Don’t Call the Tooth Fairy When You Lose a Permanent Tooth!

Accidents, aging, and tooth extractions are reasons why many have missing teeth. This loss can have a negative effect on your smile and self-esteem. Young children lose teeth, and a few months later, permanent teeth grow in. But when permanent teeth are lost, it’s embarrassing and stressful, plus it makes it difficult to chew food and can be expensive to replace. However, teeth need to be replaced as quickly as possible after tooth loss because over time, it causes a person’s bite to be misaligned.

Options to replace missing teeth include dentures, partial dentures or bridges, and implants. As a result of serious gum disease and decay, teeth may have to be extracted. If that should happen, your Medicaid dentist in Hudson or a dental specialist called a prosthodondist, who restores and replaces teeth, can provide several options to replace missing teeth.

Your Medicaid dentist in Hudson or a prosthodontist could make you a set of false teeth or dentures. With dentures, all of your teeth are extracted to be replaced with upper and lower bases that are fitted to go over your gums. It’s better to have your own natural teeth, but dentures are a functional and effective alternative to being toothless.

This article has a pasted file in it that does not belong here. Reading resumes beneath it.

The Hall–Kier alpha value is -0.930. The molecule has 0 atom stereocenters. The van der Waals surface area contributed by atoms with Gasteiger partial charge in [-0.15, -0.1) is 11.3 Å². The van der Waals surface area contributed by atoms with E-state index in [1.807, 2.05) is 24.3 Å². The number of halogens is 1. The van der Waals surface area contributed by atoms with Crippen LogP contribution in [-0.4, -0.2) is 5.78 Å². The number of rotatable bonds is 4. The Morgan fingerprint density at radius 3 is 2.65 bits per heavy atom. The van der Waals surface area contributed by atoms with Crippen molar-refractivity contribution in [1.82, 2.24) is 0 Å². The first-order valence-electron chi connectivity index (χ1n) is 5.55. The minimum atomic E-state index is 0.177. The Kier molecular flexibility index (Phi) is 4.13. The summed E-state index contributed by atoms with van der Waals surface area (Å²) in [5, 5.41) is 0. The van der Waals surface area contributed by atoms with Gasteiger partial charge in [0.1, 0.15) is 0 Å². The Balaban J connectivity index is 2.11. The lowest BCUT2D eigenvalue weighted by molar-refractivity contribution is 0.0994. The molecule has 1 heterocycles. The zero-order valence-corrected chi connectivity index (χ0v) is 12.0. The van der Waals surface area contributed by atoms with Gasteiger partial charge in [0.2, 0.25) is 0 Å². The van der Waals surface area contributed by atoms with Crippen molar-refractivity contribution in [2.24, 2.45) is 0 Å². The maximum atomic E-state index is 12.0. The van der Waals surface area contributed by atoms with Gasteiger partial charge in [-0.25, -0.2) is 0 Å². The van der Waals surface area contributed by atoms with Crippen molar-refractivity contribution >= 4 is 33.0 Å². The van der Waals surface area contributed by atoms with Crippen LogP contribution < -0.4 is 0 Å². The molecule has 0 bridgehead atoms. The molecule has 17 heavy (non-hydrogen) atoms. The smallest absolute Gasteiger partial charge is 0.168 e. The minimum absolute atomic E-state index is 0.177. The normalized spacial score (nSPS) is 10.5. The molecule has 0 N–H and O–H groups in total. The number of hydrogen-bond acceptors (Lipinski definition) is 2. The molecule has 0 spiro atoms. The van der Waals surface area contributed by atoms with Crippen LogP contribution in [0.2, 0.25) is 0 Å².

If you are able to keep some of your teeth, fixed or removable dental bridges or partial dentures may be an answer to fill in the gaps of your missing teeth. Fixed dental bridges could be an option if you have healthy teeth on either side of a missing tooth. The healthy teeth could be reconfigured to allow for dental crowns. The artificial tooth and the dental crowns are bonded together to form a dental bridge to the two sustaining teeth.

Dental implants are the next best thing to having permanent teeth. You can have a full mouth of teeth or just fill in the gaps like dentures and denture partials, but with implants, you don’t have to worry that your teeth will fall out. They are absolutely permanent. An oral surgeon called a periodontist implants metal posts, into the jawbone to act as anchors for new artificial teeth. The new false teeth are then attached to the posts and look completely like natural teeth. The most common implant procedure is endosteal, where the implant goes straight into the jawbone. The other procedure has more complications and is rarely used; it is called subperiosteal.